Cosmos bipinnatus Cav.
CC = *
CW = 3
MOC = 4
Family - Asteraceae/Heliantheae
Habit - Taprooted annual forb.
Stems - Ascending to erect, to 2.0 m, glabrous or sparsely pubescent with short, appressed-ascending hairs, rarely minutely roughened to the touch.
Leaves - Opposite, compound, sessile or with petiole to 1 cm. Blades 1-12 cm long, 1 or 2 times deeply pinnately divided, the ultimate segments narrowly linear, often threadlike, 0.5-1.5 mm wide.
Inflorescence - Solitary terminal heads or loose, open clusters, the heads with long, bractless stalks.
Heads - Radiate. Involucre cup-shaped, 6-15 mm long, 7-15 mm in diameter, with bracts in two dissimilar series. Outer series 6-13 mm long, spreading to loosely ascending, linear to narrowly triangular or narrowly lanceolate, tapered to a sharply pointed tip, mostly with slender, white margins. Inner series 7-13 mm long, erect or strongly ascending, lanceolate to narrowly ovate, rounded or more commonly angled to a bluntly or sharply pointed tip, mostly with relatively broad, white margins. Receptacle flat, with chaffy bracts subtending the ray and disc florets, these narrowly oblong to narrowly oblong-lanceolate, somewhat concave, sometimes wrapped around the florets toward the base.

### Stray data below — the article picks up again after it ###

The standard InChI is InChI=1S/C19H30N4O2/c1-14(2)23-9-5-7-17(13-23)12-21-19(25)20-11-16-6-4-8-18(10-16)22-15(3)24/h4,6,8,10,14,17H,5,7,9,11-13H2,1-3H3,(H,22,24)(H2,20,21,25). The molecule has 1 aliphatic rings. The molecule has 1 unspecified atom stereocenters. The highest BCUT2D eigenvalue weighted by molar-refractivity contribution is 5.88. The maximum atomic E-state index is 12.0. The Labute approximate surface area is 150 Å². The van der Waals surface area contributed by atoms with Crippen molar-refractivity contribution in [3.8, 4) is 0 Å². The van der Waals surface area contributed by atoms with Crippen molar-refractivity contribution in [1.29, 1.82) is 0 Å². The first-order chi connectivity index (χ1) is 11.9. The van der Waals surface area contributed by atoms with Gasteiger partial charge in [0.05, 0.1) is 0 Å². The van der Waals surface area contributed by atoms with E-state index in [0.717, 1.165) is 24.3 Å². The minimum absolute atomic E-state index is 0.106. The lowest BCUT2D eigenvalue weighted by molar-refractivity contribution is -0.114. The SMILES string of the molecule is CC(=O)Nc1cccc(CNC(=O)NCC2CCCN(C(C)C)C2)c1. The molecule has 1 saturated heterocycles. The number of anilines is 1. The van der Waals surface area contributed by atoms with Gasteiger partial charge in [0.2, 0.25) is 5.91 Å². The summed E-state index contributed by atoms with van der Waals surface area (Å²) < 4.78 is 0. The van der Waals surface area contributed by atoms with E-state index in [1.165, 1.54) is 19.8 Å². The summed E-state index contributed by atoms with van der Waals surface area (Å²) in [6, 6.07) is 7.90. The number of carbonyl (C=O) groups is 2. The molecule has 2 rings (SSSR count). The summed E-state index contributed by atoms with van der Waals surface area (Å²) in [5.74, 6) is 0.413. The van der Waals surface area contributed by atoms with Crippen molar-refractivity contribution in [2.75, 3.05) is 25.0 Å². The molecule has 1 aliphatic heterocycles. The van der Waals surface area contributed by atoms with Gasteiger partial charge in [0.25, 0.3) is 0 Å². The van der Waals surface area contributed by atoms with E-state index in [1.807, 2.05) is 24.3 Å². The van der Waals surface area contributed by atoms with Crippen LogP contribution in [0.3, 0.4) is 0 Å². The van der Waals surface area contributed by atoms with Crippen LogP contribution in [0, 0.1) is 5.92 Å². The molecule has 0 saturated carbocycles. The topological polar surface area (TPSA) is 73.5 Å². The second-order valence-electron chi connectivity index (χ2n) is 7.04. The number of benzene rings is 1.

Flowers - Ray florets sterile, the corolla 1.5-4.0 cm long, most commonly pink, less commonly white or purplish pink. Disc florets perfect, the corollas 5-7 mm long, yellow. Pappus of the disc florets of 2-4 short awns, these with downward-angled barbs, rarely very short or absent, when present then mostly persistent and somewhat spreading at fruiting.
Fruits - Achenes 7-16 mm long (including the beak), the surface glabrous but often dotted with scattered impressed glands, smooth or appearing minutely pebbled.
Flowering - July - October.
Habitat - Railroads, roadsides, open disturbed areas. Commonly cultivated in gardens and sown along roadsides.
Origin - Native to Mexico and the southwestern U.S.
Lookalikes - From a distance, Oenothera speciosa.
Other info. - This striking species can be found escaped in a few counties of Missouri. Most commonly it is encountered as an escape or remnant of past cultivation. The ray flowers are normally pink, but range in color from white to deep purple.
Photographs taken off Highway 70 near Kingston, NC., 9-29-02 (DETenaglia); also along Hwy 100 near Washington, Franklin County, MO, 10-10-2009 (SRTurner).